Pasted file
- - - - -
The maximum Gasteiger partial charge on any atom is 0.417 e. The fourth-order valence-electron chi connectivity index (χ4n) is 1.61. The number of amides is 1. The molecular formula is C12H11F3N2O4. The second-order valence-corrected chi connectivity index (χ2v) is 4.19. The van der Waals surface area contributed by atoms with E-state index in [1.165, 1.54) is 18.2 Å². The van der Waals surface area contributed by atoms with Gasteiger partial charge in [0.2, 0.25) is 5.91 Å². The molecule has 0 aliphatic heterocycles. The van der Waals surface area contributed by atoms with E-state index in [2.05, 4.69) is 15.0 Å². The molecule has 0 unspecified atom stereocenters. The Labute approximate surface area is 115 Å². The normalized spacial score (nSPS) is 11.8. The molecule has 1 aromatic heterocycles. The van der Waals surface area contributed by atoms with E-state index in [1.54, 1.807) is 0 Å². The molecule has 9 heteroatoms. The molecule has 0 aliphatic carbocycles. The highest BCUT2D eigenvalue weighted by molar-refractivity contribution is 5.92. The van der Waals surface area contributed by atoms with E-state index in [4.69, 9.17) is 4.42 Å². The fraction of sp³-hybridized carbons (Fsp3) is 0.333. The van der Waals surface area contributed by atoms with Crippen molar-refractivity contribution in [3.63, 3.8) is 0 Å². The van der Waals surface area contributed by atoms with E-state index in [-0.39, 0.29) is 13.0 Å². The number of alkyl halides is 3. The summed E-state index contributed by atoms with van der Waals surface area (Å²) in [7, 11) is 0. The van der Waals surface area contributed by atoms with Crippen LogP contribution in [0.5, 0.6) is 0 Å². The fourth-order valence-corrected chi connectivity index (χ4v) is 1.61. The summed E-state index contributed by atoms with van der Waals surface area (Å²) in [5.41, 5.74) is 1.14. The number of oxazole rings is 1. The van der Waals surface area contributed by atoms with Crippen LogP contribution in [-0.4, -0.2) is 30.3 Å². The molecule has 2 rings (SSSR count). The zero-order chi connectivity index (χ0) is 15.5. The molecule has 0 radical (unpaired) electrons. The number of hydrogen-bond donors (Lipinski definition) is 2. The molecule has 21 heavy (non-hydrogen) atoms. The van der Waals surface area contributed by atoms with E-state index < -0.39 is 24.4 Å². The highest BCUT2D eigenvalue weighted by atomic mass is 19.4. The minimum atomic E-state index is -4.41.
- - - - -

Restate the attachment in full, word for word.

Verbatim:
The maximum Gasteiger partial charge on any atom is 0.417 e. The fourth-order valence-electron chi connectivity index (χ4n) is 1.61. The number of amides is 1. The molecular formula is C12H11F3N2O4. The second-order valence-corrected chi connectivity index (χ2v) is 4.19. The van der Waals surface area contributed by atoms with E-state index in [1.165, 1.54) is 18.2 Å². The van der Waals surface area contributed by atoms with Gasteiger partial charge in [0.2, 0.25) is 5.91 Å². The molecule has 0 aliphatic heterocycles. The van der Waals surface area contributed by atoms with E-state index in [2.05, 4.69) is 15.0 Å². The molecule has 0 unspecified atom stereocenters. The Labute approximate surface area is 115 Å². The normalized spacial score (nSPS) is 11.8. The molecule has 1 aromatic heterocycles. The van der Waals surface area contributed by atoms with E-state index in [1.54, 1.807) is 0 Å². The molecule has 9 heteroatoms. The molecule has 0 aliphatic carbocycles. The highest BCUT2D eigenvalue weighted by molar-refractivity contribution is 5.92. The van der Waals surface area contributed by atoms with E-state index in [4.69, 9.17) is 4.42 Å². The fraction of sp³-hybridized carbons (Fsp3) is 0.333. The van der Waals surface area contributed by atoms with Crippen molar-refractivity contribution in [3.63, 3.8) is 0 Å². The van der Waals surface area contributed by atoms with E-state index in [-0.39, 0.29) is 13.0 Å². The number of alkyl halides is 3. The summed E-state index contributed by atoms with van der Waals surface area (Å²) in [7, 11) is 0. The van der Waals surface area contributed by atoms with Crippen LogP contribution in [0.5, 0.6) is 0 Å². The fourth-order valence-corrected chi connectivity index (χ4v) is 1.61. The summed E-state index contributed by atoms with van der Waals surface area (Å²) in [5.41, 5.74) is 1.14. The number of oxazole rings is 1. The van der Waals surface area contributed by atoms with Crippen LogP contribution in [-0.4, -0.2) is 30.3 Å². The molecule has 2 rings (SSSR count). The zero-order chi connectivity index (χ0) is 15.5. The molecule has 0 radical (unpaired) electrons. The number of hydrogen-bond donors (Lipinski definition) is 2. The molecule has 21 heavy (non-hydrogen) atoms. The van der Waals surface area contributed by atoms with E-state index < -0.39 is 24.4 Å². The highest BCUT2D eigenvalue weighted by atomic mass is 19.4. The minimum atomic E-state index is -4.41.